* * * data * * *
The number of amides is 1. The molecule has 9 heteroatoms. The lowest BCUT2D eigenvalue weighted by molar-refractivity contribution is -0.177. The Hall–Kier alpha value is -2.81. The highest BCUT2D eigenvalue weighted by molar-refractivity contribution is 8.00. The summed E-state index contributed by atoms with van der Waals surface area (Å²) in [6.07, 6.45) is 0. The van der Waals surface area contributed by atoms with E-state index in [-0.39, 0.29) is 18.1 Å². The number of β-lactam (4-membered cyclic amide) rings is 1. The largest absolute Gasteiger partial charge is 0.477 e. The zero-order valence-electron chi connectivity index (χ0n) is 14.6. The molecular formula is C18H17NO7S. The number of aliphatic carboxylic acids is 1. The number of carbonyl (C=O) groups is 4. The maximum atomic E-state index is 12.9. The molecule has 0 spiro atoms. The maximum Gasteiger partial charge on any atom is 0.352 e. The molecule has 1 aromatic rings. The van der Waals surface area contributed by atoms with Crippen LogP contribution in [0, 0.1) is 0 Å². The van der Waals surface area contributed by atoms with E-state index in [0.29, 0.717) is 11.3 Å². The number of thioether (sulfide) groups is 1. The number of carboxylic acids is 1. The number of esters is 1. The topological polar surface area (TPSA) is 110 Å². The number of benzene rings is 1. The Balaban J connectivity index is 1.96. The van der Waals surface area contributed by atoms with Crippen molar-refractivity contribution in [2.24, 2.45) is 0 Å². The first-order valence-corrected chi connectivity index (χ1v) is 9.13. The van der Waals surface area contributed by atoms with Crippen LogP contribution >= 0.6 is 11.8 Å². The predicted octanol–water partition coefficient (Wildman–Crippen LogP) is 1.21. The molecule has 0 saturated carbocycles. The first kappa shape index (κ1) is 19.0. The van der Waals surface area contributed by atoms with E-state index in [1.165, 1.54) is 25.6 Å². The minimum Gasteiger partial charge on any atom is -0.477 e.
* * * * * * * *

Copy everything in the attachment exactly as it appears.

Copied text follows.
The number of amides is 1. The molecule has 9 heteroatoms. The lowest BCUT2D eigenvalue weighted by molar-refractivity contribution is -0.177. The Hall–Kier alpha value is -2.81. The highest BCUT2D eigenvalue weighted by molar-refractivity contribution is 8.00. The summed E-state index contributed by atoms with van der Waals surface area (Å²) in [6.07, 6.45) is 0. The van der Waals surface area contributed by atoms with E-state index in [-0.39, 0.29) is 18.1 Å². The number of β-lactam (4-membered cyclic amide) rings is 1. The largest absolute Gasteiger partial charge is 0.477 e. The zero-order valence-electron chi connectivity index (χ0n) is 14.6. The molecular formula is C18H17NO7S. The number of aliphatic carboxylic acids is 1. The number of carbonyl (C=O) groups is 4. The maximum atomic E-state index is 12.9. The molecule has 0 spiro atoms. The maximum Gasteiger partial charge on any atom is 0.352 e. The molecule has 1 aromatic rings. The van der Waals surface area contributed by atoms with Crippen LogP contribution in [0, 0.1) is 0 Å². The van der Waals surface area contributed by atoms with E-state index in [0.29, 0.717) is 11.3 Å². The number of thioether (sulfide) groups is 1. The number of carboxylic acids is 1. The number of esters is 1. The topological polar surface area (TPSA) is 110 Å². The number of benzene rings is 1. The Balaban J connectivity index is 1.96. The van der Waals surface area contributed by atoms with Crippen molar-refractivity contribution in [2.24, 2.45) is 0 Å². The first-order valence-corrected chi connectivity index (χ1v) is 9.13. The van der Waals surface area contributed by atoms with Crippen LogP contribution >= 0.6 is 11.8 Å². The predicted octanol–water partition coefficient (Wildman–Crippen LogP) is 1.21. The molecule has 0 saturated carbocycles. The first kappa shape index (κ1) is 19.0. The van der Waals surface area contributed by atoms with E-state index in [1.165, 1.54) is 25.6 Å². The minimum Gasteiger partial charge on any atom is -0.477 e.